Cleanup Carlyle campaign shines light on Rubenstein’s powerful positions
October 3, 2022
The Carlyle Group’s ties to prominent cultural and academic institutions have been under fire due to the firm’s extensive investments in fossil fuels.
The firm ranked last among other large PE firms, receiving an F grade on the Private Equity Climate Risks Scorecard. As shown in the “Private Equity’s Dirty Dozen” report, the Carlyle Group topped this list with its extensive fossil fuel investments, including its ownership stake in NGP. The report, by PESP and Little Sis, highlighted billionaire David Rubenstein, the Co-Founder and Co-Chairman of The Carlyle Group, mapping out his network of philanthropic ties.
Rubenstein and other PE executives lead firms that invest billions in fossil fuels, then they greenwash their reputations by donating millions to the world’s most prestigious cultural institutions and universities and sitting on their boards.
As reporter Nina Lakhani featured in The Guardian’s dirty dozen story, Rubenstein, has attained positions of power at respected institutions, including the Kennedy Center, the Harvard Corporation, and the National Gallery of Art.
CleanUp Carlyle shows these institutions the importance of dropping David Rubenstein from leadership positions. Events occurred at the Kennedy Center and the National Gallery of Art in Washington, D.C. You can view more on these eventshere. Our coalition calls on these arts institutions, in addition to Harvard University, to make tangible their institutional committee to act on climate by dropping David Rubenstein from their boards. Here is more coverage of the campaign’s action events.
Carlyle has been in the news over the past few months defending its energy policy after the firm’s February Net Zero announcement. This announcement was then followed by Carlyle committing to ongoing fossil fuel investment, the merging of its energy infrastructure and relying on NGP for ongoing US carbon energy investment. The company has even been quoted supporting their commitment to dirty energy assets, saying “Our philosophy is you can’t divest.” And now Carlyle is under fire for not disclosing its largest oil and gas investment in its report on financial risk from emissions.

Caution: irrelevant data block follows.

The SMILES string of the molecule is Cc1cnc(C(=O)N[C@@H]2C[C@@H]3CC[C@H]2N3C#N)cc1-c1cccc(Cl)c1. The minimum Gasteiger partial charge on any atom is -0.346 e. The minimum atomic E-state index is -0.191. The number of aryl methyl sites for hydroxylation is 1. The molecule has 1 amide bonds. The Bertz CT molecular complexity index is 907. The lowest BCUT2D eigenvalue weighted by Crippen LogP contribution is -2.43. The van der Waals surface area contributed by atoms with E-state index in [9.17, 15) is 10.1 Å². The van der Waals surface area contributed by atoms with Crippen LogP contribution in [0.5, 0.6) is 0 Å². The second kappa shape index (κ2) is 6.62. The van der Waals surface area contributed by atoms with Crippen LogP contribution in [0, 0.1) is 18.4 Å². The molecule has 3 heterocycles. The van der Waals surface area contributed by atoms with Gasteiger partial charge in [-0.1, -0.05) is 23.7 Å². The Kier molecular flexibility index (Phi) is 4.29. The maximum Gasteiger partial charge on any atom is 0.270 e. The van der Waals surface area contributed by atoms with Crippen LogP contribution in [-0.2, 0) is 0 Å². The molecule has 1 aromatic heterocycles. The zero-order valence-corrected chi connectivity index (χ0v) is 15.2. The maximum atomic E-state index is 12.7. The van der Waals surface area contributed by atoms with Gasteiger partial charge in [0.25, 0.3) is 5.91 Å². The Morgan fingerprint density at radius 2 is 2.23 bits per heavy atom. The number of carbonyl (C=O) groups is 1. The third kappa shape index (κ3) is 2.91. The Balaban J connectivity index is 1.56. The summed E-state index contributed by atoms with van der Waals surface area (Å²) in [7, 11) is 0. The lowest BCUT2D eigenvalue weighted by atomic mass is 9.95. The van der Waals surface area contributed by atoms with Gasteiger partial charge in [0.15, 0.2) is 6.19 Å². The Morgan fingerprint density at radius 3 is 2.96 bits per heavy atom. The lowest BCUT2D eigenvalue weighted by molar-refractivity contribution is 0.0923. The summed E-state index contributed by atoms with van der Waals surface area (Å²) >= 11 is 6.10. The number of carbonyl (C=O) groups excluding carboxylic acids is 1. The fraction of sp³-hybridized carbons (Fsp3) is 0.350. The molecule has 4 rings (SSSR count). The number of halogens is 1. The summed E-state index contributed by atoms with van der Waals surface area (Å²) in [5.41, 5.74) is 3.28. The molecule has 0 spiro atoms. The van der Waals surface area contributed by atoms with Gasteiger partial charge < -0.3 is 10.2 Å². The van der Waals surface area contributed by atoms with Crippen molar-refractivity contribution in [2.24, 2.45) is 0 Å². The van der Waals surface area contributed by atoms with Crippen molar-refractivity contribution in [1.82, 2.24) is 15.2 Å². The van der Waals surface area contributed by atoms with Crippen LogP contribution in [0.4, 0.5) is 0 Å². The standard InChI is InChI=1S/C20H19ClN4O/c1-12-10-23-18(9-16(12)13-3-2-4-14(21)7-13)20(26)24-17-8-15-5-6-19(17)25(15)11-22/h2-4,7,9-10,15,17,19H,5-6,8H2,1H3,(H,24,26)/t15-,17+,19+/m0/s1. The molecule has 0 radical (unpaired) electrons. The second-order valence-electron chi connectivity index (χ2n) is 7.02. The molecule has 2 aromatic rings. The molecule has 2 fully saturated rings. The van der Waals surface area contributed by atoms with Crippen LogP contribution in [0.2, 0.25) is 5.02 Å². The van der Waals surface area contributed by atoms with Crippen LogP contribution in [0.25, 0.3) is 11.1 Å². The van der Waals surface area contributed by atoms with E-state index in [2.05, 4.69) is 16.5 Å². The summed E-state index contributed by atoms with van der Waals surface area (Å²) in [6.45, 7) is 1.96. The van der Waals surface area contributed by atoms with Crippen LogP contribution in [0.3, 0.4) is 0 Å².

In response to Carlyle’s bold moves to continue investing in fossil fuel assets, the Private Equity Stakeholder Project and Little Sis, as well as Divest Harvard students, supported action events at multiple institutions at which Rubenstein enjoys leadership and governance roles. These events illuminated the growing national resistance against private equity’s investment in the fossil fuel industry.
Clean Up Carlyle expanded with Twitter campaigns and webinars that further helped highlight the facts around Carlyle’s connections to fossil fuel. Additionally, campaign partner Little Sis recently highlighted Rubenstein’s latest prestige post at the University of Chicago and the hypocrisy of such a position.
Highlighting how Carlyle’s dirty investments harm communities and pose financial and reputational risk for the firm’s investors and affiliated institutions is vital. Using the retirement funds of millions of workers, including teachers, nurses, and firefighters in public service jobs, private equity exposes the retirement savings of ordinary people to the climate and financial risks associated with fossil fuels.
The people who face the most significant costs of continued investment in fossil fuels and the accompanying climate crisis are the front-line communities and stakeholders who must contend with the environmental harm associated with private equity’s ownership of fossil fuel companies. Structural racism and systemic inequalities are woven throughout our climate emergency, and those who bear the greatest toxic burdens end up being low-income communities and communities of color.